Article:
Some thoughts about brain training and hypnosis to resolve this fear as well as the other factors involved in helping you to overcome this.
As a Hypnotherapist and Sports psychologist and ex Riding instructor I’m passionate about helping riders to put the fun back into their riding.
I also have a lot of tools in my toolkit - which gives me a unique perspective when I work with riders from novice to professionals, in the comfort of an armchair to retrain their minds and overcome their fears , or recover their confidence after accidents or injury, and improve their sporting performance
So I’d like help you today if you have the - fear of being out of control.
And I think we all have this worry to a certain degree - after all in our sport - our partner is half a ton of horse - with a mind of his own – who can also be scared or excited.
So how do you overcome this fear?
The solution is often to be found in how you came to have this fear in the first place and every person’s fe...
As a Sports psychotherapist with a BSc in Clinical Hypnosis & NLP Master and ex riding instructor, I have lots of tools in toolkit, which gives me a unique perspective in my work with riders from novice to top professionals
helping them overcome their fears ,
recover their confidence after accidents or injury,
and improve their sporting performance
I’d like to talk about being worried about falling off and being injured and I think we all have this worry to a certain degree - after all in our sport our partner is half a ton of horse with a mind of his own - and can decide not to be co-operative.
The solution is often to be found in how the rider came to have this worry in the first place.
In order to find this out I’ll ask Questions such as -
What involvement has your current horse had in creating this worry? Do you feel as worried if riding another horse?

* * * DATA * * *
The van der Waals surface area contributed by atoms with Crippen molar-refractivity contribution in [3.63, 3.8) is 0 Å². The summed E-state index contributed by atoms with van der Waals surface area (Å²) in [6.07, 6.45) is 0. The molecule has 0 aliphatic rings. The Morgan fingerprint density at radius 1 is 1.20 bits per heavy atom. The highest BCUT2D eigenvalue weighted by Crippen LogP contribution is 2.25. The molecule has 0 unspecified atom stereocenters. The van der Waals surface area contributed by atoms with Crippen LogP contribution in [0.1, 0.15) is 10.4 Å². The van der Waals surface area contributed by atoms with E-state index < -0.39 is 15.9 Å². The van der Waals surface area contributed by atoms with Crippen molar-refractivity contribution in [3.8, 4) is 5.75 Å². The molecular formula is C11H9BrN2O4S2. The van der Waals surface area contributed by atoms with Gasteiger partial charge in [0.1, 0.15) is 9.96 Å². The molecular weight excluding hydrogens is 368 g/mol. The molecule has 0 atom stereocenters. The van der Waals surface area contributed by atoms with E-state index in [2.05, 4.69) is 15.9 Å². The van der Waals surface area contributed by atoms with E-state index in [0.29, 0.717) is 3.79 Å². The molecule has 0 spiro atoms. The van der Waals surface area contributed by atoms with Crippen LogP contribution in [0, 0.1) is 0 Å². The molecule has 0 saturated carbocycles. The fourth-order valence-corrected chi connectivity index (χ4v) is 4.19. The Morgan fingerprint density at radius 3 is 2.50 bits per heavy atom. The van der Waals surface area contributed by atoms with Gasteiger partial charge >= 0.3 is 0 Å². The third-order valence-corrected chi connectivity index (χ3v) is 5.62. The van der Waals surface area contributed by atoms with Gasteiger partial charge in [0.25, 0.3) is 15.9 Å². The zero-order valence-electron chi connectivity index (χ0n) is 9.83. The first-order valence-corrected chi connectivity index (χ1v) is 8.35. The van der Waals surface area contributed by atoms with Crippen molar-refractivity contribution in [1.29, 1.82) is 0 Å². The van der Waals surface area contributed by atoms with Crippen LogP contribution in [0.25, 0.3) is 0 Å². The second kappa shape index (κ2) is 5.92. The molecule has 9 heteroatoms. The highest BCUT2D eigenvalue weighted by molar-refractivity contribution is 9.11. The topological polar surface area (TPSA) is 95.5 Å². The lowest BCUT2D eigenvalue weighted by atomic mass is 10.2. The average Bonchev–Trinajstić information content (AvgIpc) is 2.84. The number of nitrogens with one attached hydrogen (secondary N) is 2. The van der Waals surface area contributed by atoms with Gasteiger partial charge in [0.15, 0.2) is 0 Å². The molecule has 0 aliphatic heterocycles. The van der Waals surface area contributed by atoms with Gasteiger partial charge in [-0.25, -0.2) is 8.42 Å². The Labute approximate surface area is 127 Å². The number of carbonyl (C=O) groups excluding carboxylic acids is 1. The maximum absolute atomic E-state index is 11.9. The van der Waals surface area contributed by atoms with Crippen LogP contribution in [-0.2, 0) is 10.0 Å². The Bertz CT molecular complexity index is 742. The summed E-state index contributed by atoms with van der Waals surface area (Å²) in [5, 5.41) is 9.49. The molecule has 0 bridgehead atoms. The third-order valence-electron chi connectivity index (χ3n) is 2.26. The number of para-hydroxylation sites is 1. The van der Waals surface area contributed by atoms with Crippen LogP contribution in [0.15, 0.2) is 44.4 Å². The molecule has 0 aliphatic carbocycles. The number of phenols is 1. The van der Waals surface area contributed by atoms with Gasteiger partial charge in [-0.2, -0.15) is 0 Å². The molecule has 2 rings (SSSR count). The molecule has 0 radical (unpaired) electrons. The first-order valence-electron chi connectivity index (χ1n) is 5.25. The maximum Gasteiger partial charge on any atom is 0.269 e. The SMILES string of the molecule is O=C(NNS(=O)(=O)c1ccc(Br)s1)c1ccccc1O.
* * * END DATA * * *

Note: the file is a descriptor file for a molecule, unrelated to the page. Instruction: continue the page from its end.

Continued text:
How supported are you in terms of – trainer - environment you keep your horse in & friends around you. – Does an...
POSTED in a Nervous riders/ loss of confidence FB Group page
It was in like June I was hacking my pony and didn’t know he was terrified of lorries so when we was waiting at the traffic lights he saw a lorry that was coming past and lots of cars(was coming of the motorway) he kept out in the middle of the road and we are both so lucky the car stopped in time otherwise we would be dead and I didn’t ride for a couple of days then I got back on and went on a hack a couple of weeks after and now every time he sees a lorry we both get nervous but I know I have to comfort him so I stand him still and talk to him and let him look at it and the other day I went on a hack in a head collie and lead rope and I lorry was coming in the road right next to the pavement and I was so scared but I comforted him and he didn’t move and I’m so happy he’s getting better.
You're doing absolutely the right thing............ - I always give my riders permission to get off (for many reasons) but in this c...
When working with riders I hear these anguished comments all the time ...“....But I’ve ridden challenging horses all my life...I’ve had so many falls and it’s never affected me like this before...I used to really enjoy a good gallop across country but can’t do open spaces any more.....I just freeze when I think about jumping ....”